ChittahChattah Quickies

  • [from steve_portigal] DarkPatterns.org – [This site seems aimed at designers but could also be the seed of a User Literacy effort to raise awareness among consumers] This pattern library is dedicated to Dark Patterns: user interfaces that have been designed to trick users into doing things they wouldn’t otherwise have done. Normally when you think of “bad design”, you think of laziness or mistakes. These are known as design anti-patterns. Dark Patterns are different – they are not mistakes, they are carefully crafted with a solid understanding of human psychology, and they do not have the user’s interests in mind. The purpose of this site is to catalogue various common types of Dark Pattern, and to name and shame organizations that use them. [via @kottke]
  • [from julienorvaisas] How to shrink a city [The Boston Globe] – [The shrinking economy has forced a new way of looking at strategic planning and innovation in the housing and urban planning sector.] “It’s so contrary to what most planners do, it’s contrary to what we spend our time teaching students, [which is] all about how do you manage growth and accommodate growth,” says Joseph Schilling, who teaches urban affairs and planning at Virginia Tech University and helped launch the National Vacant Properties Campaign. “The challenge for planning is how do you adapt existing tools and planning strategies to deal with an economy and market that is either totally dysfunctional or will have maybe slow, modest growth at best.”
  • [from julienorvaisas] Americans Demand Crispier Outside [The Onion – America’s Finest News Source] – [Alas, if only the elusive consumer would come out of hiding and just tell us what they want, nay, what they need!] Irate citizens have rallied in front of shops and drive-thru windows nationwide to outline their demands, which include extra chunks, meltier bits on top, that classic buttery flavor the whole family can enjoy, and a wider array of sizes, shapes, and colors to mix and match. Sources are also calling for cleanup to be a breeze.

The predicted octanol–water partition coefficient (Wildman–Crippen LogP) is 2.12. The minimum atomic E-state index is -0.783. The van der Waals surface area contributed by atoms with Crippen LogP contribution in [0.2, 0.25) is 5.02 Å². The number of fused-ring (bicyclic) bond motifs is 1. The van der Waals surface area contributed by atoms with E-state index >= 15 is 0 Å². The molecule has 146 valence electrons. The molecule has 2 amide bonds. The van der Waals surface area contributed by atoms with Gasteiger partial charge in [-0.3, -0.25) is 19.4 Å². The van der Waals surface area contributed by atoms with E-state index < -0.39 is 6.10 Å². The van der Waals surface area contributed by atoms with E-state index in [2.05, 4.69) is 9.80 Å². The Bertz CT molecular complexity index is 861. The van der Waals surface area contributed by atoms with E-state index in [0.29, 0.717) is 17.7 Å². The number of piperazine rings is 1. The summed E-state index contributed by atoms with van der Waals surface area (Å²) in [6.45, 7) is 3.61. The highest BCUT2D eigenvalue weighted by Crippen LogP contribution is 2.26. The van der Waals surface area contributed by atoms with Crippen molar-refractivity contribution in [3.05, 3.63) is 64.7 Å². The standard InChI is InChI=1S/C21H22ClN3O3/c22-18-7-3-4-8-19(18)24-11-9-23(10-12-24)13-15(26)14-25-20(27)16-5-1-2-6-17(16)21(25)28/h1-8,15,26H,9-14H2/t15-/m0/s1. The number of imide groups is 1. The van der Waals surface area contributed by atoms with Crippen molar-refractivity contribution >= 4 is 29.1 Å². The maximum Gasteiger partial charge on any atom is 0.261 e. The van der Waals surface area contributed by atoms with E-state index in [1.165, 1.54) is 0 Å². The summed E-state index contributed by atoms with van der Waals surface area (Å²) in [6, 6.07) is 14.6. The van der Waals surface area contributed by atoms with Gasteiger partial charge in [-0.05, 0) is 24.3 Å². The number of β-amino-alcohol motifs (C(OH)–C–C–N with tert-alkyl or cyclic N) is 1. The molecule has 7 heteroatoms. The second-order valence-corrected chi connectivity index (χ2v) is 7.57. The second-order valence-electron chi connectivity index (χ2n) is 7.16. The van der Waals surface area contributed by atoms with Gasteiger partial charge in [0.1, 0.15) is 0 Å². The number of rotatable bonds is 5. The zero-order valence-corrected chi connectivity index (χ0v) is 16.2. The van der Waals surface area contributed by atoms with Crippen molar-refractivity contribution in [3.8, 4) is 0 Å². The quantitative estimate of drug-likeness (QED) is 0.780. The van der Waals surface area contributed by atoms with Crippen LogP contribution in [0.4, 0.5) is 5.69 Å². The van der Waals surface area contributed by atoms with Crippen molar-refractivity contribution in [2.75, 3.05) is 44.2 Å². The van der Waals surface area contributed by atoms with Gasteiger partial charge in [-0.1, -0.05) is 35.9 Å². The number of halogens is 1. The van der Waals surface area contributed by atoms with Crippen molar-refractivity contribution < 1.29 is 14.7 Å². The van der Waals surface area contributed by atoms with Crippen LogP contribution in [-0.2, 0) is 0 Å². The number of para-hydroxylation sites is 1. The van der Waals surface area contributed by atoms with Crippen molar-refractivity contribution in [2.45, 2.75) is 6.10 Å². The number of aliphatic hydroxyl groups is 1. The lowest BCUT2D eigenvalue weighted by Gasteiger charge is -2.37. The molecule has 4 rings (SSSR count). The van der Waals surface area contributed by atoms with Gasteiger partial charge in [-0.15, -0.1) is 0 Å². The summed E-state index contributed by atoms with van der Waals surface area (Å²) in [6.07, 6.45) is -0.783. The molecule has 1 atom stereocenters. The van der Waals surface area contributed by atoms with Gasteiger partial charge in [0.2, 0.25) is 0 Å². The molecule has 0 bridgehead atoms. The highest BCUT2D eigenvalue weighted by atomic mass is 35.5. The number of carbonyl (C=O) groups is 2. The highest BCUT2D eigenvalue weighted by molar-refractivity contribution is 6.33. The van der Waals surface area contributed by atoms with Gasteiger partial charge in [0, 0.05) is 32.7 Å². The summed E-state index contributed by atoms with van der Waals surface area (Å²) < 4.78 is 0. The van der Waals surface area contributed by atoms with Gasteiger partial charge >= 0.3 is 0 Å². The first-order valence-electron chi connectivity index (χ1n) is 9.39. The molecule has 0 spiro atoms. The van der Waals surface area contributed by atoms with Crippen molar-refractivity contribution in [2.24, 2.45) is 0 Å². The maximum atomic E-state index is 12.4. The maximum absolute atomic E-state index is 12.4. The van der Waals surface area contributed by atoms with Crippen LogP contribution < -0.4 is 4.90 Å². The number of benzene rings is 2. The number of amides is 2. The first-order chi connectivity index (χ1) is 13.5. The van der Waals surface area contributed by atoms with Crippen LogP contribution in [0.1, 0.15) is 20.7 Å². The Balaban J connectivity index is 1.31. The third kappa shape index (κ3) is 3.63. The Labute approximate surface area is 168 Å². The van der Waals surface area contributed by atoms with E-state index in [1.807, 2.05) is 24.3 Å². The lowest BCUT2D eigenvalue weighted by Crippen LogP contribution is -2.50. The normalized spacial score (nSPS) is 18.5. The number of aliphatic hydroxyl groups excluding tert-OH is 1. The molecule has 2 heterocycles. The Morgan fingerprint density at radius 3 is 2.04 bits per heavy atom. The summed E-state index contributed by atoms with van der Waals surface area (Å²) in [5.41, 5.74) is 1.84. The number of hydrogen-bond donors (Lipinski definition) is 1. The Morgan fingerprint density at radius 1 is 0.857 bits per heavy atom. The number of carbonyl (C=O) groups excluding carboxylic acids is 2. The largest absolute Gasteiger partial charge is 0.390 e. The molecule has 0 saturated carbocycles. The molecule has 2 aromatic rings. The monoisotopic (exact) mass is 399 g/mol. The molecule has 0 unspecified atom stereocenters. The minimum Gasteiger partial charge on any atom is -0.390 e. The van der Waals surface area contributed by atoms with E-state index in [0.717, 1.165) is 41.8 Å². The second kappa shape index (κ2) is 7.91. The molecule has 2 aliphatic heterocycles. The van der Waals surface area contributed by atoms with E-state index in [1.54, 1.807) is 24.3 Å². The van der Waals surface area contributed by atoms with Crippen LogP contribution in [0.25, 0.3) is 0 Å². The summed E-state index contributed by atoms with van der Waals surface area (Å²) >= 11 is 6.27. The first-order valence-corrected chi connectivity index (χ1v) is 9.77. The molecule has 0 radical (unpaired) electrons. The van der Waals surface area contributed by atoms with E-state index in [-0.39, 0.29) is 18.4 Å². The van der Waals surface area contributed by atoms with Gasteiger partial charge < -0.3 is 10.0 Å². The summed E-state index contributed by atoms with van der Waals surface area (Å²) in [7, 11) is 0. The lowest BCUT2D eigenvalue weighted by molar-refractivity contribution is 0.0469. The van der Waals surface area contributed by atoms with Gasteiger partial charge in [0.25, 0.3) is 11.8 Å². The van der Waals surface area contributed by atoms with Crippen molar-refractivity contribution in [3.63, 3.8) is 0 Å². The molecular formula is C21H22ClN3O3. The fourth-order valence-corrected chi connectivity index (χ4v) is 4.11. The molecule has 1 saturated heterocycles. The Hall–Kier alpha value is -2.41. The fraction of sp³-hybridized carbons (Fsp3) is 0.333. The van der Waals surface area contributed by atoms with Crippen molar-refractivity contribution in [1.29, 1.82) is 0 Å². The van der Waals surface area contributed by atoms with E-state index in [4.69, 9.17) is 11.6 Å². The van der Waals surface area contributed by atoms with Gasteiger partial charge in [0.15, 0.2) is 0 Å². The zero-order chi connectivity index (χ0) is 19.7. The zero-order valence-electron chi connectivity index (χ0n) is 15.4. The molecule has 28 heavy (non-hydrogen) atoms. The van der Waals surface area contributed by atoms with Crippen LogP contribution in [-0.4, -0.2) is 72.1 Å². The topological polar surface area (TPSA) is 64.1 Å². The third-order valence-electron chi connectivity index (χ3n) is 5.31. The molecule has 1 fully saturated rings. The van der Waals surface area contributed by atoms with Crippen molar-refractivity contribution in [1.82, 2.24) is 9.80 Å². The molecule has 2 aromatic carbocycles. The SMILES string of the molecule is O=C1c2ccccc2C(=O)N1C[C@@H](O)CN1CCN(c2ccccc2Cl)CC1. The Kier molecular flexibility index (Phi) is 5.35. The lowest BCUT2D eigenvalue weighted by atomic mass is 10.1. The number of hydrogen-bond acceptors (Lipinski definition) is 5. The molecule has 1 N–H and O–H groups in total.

• [from julienorvaisas] What If Google and Bing Waged a Search War and Nobody Noticed? [Advertising Age – DigitalNext] – [Full of quippy critiques of the nutty design evolution of search, reviews, online advertising from a "real person's" perspective, this slightly ranty column by Kevin Ryan is really a lament to how beholden so many of our experiences are to today's digital monoliths.] Instant search is another one of those solutions created by engineers completely out of touch with humans. Like instant coffee, it sounds like a good idea until you have to consume it. My guess is boredom and fatigue from all that free food and the happiest work environment on the planet has finally taken its toll. In other words, idle hands solve problems that don't exist.

Sexy Ergonomics

I was shopping for laptops recently, and was shocked by how difficult it was to find a reasonably priced model with a comfortable keyboard and trackpad, and a front edge that was wrist-friendly. The experience made me wonder why so little attention seemed to be being paid to such a fundamental aspect of the product.